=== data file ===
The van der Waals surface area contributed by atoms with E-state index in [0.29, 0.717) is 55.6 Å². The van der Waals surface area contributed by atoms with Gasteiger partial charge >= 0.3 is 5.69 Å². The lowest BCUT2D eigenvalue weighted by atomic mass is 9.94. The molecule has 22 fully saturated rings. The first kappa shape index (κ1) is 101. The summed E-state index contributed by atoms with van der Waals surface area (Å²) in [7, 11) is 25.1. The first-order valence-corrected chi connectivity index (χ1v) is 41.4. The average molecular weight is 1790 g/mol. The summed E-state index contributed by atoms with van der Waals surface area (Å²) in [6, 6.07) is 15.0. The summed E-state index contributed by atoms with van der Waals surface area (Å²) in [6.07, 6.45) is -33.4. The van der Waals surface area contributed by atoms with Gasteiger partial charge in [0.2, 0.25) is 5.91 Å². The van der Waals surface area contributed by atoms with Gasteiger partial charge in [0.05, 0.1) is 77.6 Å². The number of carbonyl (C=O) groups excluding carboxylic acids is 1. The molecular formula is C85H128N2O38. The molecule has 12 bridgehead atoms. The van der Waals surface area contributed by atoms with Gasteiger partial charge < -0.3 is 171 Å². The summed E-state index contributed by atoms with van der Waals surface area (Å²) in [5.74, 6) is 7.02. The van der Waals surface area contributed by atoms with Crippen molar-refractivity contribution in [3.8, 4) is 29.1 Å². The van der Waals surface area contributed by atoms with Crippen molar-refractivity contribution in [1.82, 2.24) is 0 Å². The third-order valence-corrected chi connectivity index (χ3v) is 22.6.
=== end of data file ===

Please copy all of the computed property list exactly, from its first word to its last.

The van der Waals surface area contributed by atoms with E-state index in [0.29, 0.717) is 55.6 Å². The van der Waals surface area contributed by atoms with Gasteiger partial charge >= 0.3 is 5.69 Å². The lowest BCUT2D eigenvalue weighted by atomic mass is 9.94. The molecule has 22 fully saturated rings. The first kappa shape index (κ1) is 101. The summed E-state index contributed by atoms with van der Waals surface area (Å²) in [7, 11) is 25.1. The first-order valence-corrected chi connectivity index (χ1v) is 41.4. The average molecular weight is 1790 g/mol. The summed E-state index contributed by atoms with van der Waals surface area (Å²) in [6, 6.07) is 15.0. The summed E-state index contributed by atoms with van der Waals surface area (Å²) in [6.07, 6.45) is -33.4. The van der Waals surface area contributed by atoms with Gasteiger partial charge in [0.2, 0.25) is 5.91 Å². The van der Waals surface area contributed by atoms with Gasteiger partial charge in [0.05, 0.1) is 77.6 Å². The number of carbonyl (C=O) groups excluding carboxylic acids is 1. The molecular formula is C85H128N2O38. The molecule has 12 bridgehead atoms. The van der Waals surface area contributed by atoms with Gasteiger partial charge < -0.3 is 171 Å². The summed E-state index contributed by atoms with van der Waals surface area (Å²) in [5.74, 6) is 7.02. The van der Waals surface area contributed by atoms with Crippen molar-refractivity contribution in [3.8, 4) is 29.1 Å². The van der Waals surface area contributed by atoms with Crippen molar-refractivity contribution in [1.82, 2.24) is 0 Å². The third-order valence-corrected chi connectivity index (χ3v) is 22.6.